TAIPEI (Reuters) – A senior lawmaker of Taiwan's ruling party thanked major submarine producing nations on Tuesday for helping with the island's submarine programme, after Reuters reported on the multinational effort.
Taiwan, claimed by China as its own territory, has made the indigenous programme a key platform of an ambitious project to modernise its armed forces as Beijing steps up military threats against the democratically-ruled island.
The Reuters investigation showed firms in Britain, the United States and Canada helped with the submarines, while Taiwan succeeded in hiring engineers, technicians and former naval officers from at least six nations: Britain, Australia, South Korea, India, Spain and Canada.
The submarine programme was “continuing to progress”, Tsai Shih-ying, secretary-general of the legislative caucus of the Democratic Progressive Party (DPP) told reporters in response to the report.
“Thank you to the world's major submarine producing countries for helping Taiwan,” he added, but did not identify any. “No matter how many countries it is, many, many thanks.”
Later, he told Reuters of his concern that China might try to stymie the plan.
“In the entire project, the most difficult problem is that China can put pressure through various channels. Honestly speaking, China has never given up on these efforts,” Tsai said, but did not elaborate.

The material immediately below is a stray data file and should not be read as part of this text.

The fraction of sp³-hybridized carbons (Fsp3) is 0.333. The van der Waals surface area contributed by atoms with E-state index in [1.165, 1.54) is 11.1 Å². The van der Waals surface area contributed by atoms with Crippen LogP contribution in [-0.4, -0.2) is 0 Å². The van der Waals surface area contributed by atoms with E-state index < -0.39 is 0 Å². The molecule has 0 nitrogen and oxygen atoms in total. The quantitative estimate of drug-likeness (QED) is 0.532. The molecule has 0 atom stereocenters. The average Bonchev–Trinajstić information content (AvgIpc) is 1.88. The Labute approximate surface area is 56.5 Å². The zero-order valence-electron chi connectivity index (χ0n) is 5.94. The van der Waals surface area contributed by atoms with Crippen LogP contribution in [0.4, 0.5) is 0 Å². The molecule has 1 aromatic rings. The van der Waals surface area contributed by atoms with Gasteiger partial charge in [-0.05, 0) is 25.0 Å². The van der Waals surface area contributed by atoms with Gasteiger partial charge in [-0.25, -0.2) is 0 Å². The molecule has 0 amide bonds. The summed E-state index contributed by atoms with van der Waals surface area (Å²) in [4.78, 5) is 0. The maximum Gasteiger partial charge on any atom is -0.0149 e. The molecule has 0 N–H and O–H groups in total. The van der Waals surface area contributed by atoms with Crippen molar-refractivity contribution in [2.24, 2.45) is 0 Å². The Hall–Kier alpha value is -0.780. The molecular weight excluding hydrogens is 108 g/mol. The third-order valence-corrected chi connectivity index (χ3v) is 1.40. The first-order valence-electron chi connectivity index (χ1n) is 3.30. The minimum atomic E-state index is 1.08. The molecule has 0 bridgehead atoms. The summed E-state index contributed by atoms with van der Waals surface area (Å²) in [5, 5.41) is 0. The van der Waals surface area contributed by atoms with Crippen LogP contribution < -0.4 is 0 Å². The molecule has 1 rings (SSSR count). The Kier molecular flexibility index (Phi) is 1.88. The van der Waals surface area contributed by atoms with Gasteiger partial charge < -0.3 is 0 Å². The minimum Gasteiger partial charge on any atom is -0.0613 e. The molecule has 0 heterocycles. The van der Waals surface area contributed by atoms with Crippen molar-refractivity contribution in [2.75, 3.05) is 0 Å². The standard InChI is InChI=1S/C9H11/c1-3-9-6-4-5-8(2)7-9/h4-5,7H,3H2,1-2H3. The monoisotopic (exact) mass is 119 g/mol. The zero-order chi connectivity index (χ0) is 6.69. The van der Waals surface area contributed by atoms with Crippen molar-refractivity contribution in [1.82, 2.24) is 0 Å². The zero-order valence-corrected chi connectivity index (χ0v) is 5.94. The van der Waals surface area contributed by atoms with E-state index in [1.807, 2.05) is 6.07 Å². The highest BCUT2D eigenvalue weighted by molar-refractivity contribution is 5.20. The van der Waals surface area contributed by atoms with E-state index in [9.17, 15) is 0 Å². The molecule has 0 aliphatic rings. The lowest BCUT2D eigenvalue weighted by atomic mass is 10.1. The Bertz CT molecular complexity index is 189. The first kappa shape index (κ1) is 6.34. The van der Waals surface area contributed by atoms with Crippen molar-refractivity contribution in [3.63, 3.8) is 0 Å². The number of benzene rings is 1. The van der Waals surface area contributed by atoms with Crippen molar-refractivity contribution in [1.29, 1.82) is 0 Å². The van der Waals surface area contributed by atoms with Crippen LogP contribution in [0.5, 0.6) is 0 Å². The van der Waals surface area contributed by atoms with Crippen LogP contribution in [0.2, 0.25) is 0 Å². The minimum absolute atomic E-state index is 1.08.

“I hope China will not interfere with the development of Taiwan's submarines.”
China's Taiwan Affairs Office did not immediately respond to a request for comment.
In response to the Reuters investigation, a spokesperson for China's foreign ministry said Taiwan “authorities are colluding with external forces” on the program, and the countries concerned should refrain from participating in the effort.
State-backed shipbuilder CSBC Corp Taiwan began construction last year and aims to deliver the first of the planned eight vessels by 2025, the government has said.
Taiwan now has four ageing submarines in service, two dating from World War Two, in a fleet that is dwarfed by China's.
(Reporting by Yimou Lee and Ben Blanchard; Editing by Clarence Fernandez)Internet Explorer Channel Network